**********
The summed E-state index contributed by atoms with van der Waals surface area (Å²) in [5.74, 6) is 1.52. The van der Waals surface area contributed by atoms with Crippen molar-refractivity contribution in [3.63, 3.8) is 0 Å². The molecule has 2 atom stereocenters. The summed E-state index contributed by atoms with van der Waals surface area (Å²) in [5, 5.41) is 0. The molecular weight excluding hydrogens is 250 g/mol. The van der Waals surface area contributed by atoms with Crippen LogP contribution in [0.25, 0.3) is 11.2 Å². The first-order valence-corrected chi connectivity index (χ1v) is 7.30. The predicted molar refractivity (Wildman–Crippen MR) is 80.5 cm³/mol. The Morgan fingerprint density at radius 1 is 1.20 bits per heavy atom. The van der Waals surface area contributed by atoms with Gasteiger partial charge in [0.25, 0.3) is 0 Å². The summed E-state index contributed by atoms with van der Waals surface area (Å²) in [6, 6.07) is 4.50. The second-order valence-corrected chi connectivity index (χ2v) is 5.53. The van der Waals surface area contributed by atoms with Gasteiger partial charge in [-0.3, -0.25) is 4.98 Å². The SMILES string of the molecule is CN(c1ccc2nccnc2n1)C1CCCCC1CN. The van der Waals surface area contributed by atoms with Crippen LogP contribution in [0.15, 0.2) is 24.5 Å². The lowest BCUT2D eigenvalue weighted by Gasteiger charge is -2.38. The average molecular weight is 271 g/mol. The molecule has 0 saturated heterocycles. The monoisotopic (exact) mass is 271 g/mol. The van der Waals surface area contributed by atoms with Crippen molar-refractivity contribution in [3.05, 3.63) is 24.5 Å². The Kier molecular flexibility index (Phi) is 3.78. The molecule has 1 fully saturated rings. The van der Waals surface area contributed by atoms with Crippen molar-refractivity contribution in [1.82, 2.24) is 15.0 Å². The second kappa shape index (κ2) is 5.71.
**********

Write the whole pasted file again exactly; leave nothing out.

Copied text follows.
The summed E-state index contributed by atoms with van der Waals surface area (Å²) in [5.74, 6) is 1.52. The van der Waals surface area contributed by atoms with Crippen molar-refractivity contribution in [3.63, 3.8) is 0 Å². The molecule has 2 atom stereocenters. The summed E-state index contributed by atoms with van der Waals surface area (Å²) in [5, 5.41) is 0. The molecular weight excluding hydrogens is 250 g/mol. The van der Waals surface area contributed by atoms with Crippen LogP contribution in [0.25, 0.3) is 11.2 Å². The first-order valence-corrected chi connectivity index (χ1v) is 7.30. The predicted molar refractivity (Wildman–Crippen MR) is 80.5 cm³/mol. The Morgan fingerprint density at radius 1 is 1.20 bits per heavy atom. The van der Waals surface area contributed by atoms with Gasteiger partial charge in [0.25, 0.3) is 0 Å². The summed E-state index contributed by atoms with van der Waals surface area (Å²) in [6, 6.07) is 4.50. The second-order valence-corrected chi connectivity index (χ2v) is 5.53. The van der Waals surface area contributed by atoms with Gasteiger partial charge in [-0.3, -0.25) is 4.98 Å². The SMILES string of the molecule is CN(c1ccc2nccnc2n1)C1CCCCC1CN. The van der Waals surface area contributed by atoms with Crippen LogP contribution in [0.15, 0.2) is 24.5 Å². The lowest BCUT2D eigenvalue weighted by Gasteiger charge is -2.38. The average molecular weight is 271 g/mol. The molecule has 0 saturated heterocycles. The monoisotopic (exact) mass is 271 g/mol. The van der Waals surface area contributed by atoms with Crippen molar-refractivity contribution in [3.05, 3.63) is 24.5 Å². The Kier molecular flexibility index (Phi) is 3.78. The molecule has 1 fully saturated rings. The van der Waals surface area contributed by atoms with Crippen molar-refractivity contribution in [1.82, 2.24) is 15.0 Å². The second kappa shape index (κ2) is 5.71.